Sara Roizen (ATR-BC, LCAT) is an artist and licensed board-certified art therapist, currently living and working in New York City. She received a BFA in Painting from the Rhode Island School of Design and a Masters in Art Therapy and Creativity Development from Pratt Institute. Most recently, Sara has focused her art therapy work with adults living with HIV/AIDS, substance use, mental health issues, and homelessness.
Sara Roizen and I were introduced through the Linkedin Group of Art Therapy Alliance. I really enjoyed reading about her journey as an art therapist in this interview series. She has faced and overcome some challenges that are common with new art therapists, and we can all learn something from her unique perspective. Sara also shares about her role as an art therapy consultant and about art therapists who have influenced her work and career. If you enjoy reading this interview as much as I did than check back later in the week for more from Sara.
What initially drew you to art therapy?
Ever since I was a child, art has been an intuitive outlet for me. My parents caught on to this early, and when I was struggling through a difficult day or emotion while growing up, they would suggest that I pull out my art materials and create for a while. I would often return a few hours later with a completely different mindset.
Over the years art has been a constant outlet in my life – helping me to process experiences, create meaning, and channel my emotions. My path to becoming an art therapist was an organic process and a result of many experiences. Ultimately, I wanted to share with others the enormous benefits of creating art as a healing and life-enhancing process.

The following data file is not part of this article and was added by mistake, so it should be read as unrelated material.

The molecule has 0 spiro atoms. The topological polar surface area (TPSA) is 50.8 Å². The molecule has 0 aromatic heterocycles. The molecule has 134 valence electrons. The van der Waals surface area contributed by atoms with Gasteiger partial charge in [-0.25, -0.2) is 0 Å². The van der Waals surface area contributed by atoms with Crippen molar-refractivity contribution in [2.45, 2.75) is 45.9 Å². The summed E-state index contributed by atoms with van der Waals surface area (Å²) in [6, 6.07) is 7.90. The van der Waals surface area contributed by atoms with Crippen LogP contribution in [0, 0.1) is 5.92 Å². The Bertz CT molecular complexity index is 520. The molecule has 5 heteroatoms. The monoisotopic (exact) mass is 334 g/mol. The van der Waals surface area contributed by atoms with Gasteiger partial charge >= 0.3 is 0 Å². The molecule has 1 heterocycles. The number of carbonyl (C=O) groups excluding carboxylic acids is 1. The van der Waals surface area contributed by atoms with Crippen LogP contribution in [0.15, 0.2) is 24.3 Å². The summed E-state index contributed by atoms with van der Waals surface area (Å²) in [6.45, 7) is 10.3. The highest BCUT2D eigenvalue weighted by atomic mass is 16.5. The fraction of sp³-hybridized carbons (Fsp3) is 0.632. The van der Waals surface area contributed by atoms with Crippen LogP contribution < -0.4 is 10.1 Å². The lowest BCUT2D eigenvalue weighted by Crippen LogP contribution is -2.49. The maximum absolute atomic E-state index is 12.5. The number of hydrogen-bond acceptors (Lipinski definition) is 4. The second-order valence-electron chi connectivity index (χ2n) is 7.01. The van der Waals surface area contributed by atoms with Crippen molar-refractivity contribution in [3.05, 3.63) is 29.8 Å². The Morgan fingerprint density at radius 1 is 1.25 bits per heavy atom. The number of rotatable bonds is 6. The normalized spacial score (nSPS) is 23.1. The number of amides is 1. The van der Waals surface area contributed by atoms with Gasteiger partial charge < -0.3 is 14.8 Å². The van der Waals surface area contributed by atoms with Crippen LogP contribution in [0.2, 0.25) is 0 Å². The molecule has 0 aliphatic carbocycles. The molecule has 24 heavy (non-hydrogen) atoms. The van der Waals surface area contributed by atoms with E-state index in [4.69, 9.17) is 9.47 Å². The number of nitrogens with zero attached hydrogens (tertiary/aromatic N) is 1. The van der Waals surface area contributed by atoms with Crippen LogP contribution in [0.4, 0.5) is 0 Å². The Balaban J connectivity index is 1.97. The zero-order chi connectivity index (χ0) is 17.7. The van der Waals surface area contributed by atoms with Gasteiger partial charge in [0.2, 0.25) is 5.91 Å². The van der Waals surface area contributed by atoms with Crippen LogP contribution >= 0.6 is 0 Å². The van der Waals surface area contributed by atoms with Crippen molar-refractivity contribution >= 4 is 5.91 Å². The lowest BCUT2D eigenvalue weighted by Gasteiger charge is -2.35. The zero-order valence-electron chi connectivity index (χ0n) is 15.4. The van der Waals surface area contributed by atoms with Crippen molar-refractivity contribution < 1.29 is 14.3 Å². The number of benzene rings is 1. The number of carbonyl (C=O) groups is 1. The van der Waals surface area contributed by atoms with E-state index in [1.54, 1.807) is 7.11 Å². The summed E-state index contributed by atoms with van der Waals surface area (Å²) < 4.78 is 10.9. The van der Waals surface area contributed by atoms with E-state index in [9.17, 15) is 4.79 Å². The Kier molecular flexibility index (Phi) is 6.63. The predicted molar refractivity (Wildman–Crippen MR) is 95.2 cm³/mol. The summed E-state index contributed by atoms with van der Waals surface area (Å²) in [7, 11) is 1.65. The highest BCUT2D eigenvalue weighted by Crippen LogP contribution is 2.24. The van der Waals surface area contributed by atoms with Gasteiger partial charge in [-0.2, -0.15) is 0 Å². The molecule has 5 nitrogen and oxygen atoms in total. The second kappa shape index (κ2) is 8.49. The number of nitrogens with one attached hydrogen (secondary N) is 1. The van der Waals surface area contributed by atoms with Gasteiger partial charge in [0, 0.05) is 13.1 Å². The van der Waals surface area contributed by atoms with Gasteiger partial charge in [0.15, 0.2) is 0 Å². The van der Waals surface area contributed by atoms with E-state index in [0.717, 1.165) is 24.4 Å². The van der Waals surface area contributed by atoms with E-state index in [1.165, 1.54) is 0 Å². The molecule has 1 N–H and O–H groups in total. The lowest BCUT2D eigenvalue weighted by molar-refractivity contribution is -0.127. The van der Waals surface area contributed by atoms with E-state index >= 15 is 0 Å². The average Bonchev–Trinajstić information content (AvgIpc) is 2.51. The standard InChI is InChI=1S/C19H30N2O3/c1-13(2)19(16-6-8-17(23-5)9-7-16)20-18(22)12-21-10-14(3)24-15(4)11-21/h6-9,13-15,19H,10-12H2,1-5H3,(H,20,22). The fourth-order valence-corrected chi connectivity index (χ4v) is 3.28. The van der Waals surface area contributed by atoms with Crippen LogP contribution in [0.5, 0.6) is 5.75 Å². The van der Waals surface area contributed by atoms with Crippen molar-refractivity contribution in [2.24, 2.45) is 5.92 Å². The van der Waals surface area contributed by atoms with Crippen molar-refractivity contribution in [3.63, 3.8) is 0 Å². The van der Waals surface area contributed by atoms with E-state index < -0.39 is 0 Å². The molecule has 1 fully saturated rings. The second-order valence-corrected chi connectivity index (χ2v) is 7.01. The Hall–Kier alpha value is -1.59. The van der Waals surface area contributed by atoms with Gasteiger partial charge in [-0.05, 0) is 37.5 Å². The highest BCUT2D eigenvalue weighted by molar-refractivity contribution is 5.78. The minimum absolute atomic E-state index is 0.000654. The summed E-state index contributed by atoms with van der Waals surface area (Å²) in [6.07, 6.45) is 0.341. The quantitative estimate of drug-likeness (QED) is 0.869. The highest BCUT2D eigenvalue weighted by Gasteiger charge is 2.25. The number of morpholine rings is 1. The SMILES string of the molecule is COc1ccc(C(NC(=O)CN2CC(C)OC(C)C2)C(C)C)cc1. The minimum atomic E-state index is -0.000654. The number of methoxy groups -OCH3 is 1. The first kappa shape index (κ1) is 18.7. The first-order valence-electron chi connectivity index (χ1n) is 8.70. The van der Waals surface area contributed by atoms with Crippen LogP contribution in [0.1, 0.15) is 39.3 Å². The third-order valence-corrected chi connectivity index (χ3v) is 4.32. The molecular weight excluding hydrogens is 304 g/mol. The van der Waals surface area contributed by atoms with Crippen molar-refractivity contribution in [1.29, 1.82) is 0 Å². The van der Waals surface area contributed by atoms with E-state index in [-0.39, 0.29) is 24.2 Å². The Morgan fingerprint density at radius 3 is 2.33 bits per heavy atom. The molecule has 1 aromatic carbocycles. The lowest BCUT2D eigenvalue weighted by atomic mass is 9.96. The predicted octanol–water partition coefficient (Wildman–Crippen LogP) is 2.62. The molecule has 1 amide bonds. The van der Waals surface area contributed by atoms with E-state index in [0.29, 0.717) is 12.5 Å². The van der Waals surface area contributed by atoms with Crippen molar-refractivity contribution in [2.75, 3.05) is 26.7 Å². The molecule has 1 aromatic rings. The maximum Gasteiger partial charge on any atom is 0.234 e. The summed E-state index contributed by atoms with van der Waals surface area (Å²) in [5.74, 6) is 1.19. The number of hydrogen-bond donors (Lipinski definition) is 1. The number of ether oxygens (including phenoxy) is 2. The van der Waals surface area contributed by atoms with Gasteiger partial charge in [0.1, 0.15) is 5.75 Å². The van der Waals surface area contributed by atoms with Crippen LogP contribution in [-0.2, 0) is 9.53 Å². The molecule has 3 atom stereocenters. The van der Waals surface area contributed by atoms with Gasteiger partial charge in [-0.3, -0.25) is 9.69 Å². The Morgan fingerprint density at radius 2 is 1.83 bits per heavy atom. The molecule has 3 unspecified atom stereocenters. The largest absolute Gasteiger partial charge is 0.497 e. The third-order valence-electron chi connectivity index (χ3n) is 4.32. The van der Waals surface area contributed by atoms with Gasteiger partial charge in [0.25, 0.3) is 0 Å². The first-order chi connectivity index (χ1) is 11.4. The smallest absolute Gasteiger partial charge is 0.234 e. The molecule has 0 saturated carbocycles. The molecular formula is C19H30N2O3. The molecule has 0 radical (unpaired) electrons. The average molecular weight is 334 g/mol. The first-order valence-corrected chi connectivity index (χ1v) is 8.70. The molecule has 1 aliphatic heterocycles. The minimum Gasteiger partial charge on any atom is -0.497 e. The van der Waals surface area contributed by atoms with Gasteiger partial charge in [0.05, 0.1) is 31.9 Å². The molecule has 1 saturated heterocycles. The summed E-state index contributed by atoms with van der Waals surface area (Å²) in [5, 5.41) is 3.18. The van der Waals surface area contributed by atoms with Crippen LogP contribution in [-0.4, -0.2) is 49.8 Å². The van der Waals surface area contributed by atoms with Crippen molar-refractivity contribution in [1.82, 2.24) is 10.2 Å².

What populations do you/have you worked with?
For the past few years I have worked predominantly with adults living with HIV and AIDS in emergency transitional housing. Many of my clients are struggling with multiple challenges in addition to their medical diagnoses such as mental health and substance abuse issues (dual diagnosis), past incarcerations, and histories of trauma. I have also worked with adults in acute inpatient psychiatric units and day treatment programs, and with chronically ill children and adolescents within a children’s hospital.
How did you get to where you are today?
Like many new art school college graduates (especially fine art majors), I spent a number of years working random day jobs that paid the bills and also left me enough energy to make art. My first job after moving to NYC was as a store artist at Whole Foods. It wasn’t a great fit after a while, as my creative spontaneity didn’t exactly mesh with the corporate branding and design aesthetic. Although my jobs were somewhat mundane, they were incredibly important in helping me to eventually realize that I was really in search of a career that would combine my passion for art making with my desire to work directly with others in a healing capacity.